Scientists have described a bioluminescence resonance energy transfer technique in which Renilla luciferase is used as a bioluminescent donor and quantum dots as acceptors. The system described employs two probes: one conjugated to Renilla luciferase and complementary to the target sequence (Rluc probe in this figure), the other conjugated to a quantum dot and homologous to the target sequence (target probe). When the target nucleic acid is not present, the two probes hybridize, bringing the luciferase and quantum dot nearer to one another and thus producing a BRET signal.
Deo's lab focuses on development of BRET-based methods for quantitating microRNAs. MicroRNAs play an important role in gene regulation, she said, and thus have attracted attention both clinically as disease biomarkers and in fundamental biomedical investigations. Researchers in the lab have developed a BRET-based technique that employs Renilla luciferase as a bioluminescent donor and quantum dots as acceptors, and they have described its use to detect DNA. The BRET system reported uses two linear oligonucleotide probes. The first, conjugated to Renilla luciferase, is complementary to the target sequence. The other, conjugated to a quantum dot, is homologous to the target sequence. The two probes hybridize when the target nucleic acid is not present, bringing the luciferase and quantum dot closer together and producing a BRET signal.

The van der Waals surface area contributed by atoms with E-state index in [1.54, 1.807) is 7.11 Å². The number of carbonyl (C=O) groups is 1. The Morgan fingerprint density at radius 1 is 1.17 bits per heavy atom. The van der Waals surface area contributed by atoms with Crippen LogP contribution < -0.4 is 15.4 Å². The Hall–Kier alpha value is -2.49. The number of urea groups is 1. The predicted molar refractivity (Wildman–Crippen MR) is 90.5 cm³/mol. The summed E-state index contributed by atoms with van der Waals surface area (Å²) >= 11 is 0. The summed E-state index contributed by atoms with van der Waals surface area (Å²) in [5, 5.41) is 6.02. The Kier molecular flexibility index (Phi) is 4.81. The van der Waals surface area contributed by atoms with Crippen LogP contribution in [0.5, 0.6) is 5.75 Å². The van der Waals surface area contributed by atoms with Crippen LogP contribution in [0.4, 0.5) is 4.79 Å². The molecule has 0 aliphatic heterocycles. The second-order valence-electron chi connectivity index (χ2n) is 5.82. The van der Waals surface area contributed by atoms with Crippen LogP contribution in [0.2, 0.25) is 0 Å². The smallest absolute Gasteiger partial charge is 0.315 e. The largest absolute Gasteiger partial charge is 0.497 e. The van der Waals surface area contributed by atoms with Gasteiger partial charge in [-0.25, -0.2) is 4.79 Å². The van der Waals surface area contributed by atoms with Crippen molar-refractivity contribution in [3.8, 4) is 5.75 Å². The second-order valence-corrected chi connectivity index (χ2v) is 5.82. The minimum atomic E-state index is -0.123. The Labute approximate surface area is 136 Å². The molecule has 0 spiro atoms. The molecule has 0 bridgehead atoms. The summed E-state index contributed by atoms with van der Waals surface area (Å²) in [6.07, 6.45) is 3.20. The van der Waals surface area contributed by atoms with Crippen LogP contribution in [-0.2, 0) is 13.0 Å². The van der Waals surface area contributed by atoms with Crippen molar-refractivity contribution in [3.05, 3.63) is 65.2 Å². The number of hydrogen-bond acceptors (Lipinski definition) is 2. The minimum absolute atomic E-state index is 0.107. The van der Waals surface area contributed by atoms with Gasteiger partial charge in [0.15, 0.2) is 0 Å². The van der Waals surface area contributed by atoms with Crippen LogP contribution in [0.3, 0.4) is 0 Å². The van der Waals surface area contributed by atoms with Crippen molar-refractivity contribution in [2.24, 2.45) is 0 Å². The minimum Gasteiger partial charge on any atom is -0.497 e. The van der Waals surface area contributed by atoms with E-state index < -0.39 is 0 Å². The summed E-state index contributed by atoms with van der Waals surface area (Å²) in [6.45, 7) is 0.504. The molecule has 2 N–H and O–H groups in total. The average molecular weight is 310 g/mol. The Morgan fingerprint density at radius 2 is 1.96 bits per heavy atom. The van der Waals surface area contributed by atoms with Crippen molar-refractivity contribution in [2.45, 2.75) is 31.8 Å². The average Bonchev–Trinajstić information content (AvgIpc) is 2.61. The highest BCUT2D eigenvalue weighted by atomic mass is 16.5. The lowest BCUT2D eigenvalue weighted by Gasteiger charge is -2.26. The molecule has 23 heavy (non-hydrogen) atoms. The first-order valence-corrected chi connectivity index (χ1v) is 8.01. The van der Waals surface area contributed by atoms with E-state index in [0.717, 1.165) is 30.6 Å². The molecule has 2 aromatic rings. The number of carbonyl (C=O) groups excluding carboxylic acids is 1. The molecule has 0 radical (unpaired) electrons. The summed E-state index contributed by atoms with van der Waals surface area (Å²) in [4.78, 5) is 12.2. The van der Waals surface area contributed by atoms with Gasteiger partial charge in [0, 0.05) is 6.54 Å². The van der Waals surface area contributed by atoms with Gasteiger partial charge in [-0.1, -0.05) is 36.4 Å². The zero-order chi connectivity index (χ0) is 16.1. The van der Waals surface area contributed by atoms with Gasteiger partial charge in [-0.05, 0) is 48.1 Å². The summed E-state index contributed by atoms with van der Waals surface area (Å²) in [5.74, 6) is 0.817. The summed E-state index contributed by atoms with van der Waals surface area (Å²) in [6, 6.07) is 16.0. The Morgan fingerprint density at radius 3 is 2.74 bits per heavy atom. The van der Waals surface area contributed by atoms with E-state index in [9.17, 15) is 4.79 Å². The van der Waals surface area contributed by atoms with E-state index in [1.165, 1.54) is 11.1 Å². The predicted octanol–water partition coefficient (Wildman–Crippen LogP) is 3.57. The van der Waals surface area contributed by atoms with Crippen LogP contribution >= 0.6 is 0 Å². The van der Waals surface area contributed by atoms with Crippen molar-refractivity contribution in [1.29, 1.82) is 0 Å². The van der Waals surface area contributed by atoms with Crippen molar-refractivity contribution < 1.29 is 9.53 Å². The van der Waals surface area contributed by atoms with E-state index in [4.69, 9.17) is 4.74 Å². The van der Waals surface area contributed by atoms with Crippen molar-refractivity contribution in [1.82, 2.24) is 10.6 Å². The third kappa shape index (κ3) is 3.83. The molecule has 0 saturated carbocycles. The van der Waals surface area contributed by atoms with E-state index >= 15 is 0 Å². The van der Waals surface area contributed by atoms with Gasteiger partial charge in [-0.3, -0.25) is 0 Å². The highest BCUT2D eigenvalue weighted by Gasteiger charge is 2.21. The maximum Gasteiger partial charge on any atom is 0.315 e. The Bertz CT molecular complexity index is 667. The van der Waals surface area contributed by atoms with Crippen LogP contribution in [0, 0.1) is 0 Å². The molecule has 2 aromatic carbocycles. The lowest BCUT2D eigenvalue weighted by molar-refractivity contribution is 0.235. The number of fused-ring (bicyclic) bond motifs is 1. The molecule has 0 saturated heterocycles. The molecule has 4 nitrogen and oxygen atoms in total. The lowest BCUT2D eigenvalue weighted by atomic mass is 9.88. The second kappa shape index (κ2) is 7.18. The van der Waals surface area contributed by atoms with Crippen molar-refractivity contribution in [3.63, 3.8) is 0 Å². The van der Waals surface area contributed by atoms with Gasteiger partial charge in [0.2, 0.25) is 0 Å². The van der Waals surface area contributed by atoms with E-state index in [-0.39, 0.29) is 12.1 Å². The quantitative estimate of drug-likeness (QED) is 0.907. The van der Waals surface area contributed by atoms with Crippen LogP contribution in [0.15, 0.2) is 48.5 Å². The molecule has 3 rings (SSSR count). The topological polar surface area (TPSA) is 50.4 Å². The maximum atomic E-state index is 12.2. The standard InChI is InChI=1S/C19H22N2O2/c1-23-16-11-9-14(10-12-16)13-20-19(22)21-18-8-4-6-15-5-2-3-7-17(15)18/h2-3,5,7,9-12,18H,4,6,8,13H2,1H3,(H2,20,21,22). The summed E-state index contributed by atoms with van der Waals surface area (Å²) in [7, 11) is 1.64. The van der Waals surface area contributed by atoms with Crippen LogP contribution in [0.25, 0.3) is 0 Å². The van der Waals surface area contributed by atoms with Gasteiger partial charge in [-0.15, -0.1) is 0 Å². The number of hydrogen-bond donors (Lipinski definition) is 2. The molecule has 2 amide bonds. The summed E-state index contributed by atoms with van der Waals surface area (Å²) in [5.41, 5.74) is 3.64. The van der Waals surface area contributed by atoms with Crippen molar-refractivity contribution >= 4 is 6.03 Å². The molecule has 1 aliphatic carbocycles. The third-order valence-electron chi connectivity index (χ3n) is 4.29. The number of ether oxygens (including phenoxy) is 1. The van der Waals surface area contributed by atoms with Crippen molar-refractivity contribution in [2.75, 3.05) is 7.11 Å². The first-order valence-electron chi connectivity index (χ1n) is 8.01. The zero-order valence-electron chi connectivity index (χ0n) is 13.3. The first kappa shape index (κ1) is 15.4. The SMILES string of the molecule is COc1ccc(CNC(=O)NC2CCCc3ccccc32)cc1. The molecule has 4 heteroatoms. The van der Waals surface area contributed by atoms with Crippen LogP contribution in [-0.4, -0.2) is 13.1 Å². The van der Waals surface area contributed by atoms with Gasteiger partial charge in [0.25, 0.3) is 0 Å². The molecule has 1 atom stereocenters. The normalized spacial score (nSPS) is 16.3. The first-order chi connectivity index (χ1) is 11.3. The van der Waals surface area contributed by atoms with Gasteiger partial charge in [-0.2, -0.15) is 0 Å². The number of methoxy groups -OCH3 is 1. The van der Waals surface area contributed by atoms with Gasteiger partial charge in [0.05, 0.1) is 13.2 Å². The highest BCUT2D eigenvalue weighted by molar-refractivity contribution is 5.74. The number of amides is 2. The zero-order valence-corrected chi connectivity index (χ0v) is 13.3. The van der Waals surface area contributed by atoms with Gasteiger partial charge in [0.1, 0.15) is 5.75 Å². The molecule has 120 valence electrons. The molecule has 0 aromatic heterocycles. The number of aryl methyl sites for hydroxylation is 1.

When the target nucleic acid is present, however, it competes with the luciferase probe for hybridization of the quantum dot probe. This results in a decrease in the BRET signal and an increase in the luciferase emission, enabling researchers to measure the nucleic acid.
To quantitate the DNA, the researchers plotted a calibration curve of BRET ratio vs. target concentration. They calculated the BRET ratio as bioluminescence intensity at 485 nm divided by bioluminescence intensity at 705 nm. Based on the resulting ratio, they quantitatively determined the amount of DNA target from the equation of the calibration curve.
The researchers continue to develop the technique and are working toward multiplexed detection of target nucleic acids in the solution phase. This can be accomplished using multiple spectrally distinct quantum dots. Because of their overlapping absorbance spectra, multiple quantum dots can be excited simultaneously with a single source, such as Renilla luciferase.
"Therefore," Deo said, "utilizing Renilla luciferase as BRET donors and multiple quantum dots as BRET acceptors, multiplex detection can be achieved. The DNA sequences of the oligonucleotide probes need only be altered to specifically hybridize with their respective targets."
Also see: More Web Exclusives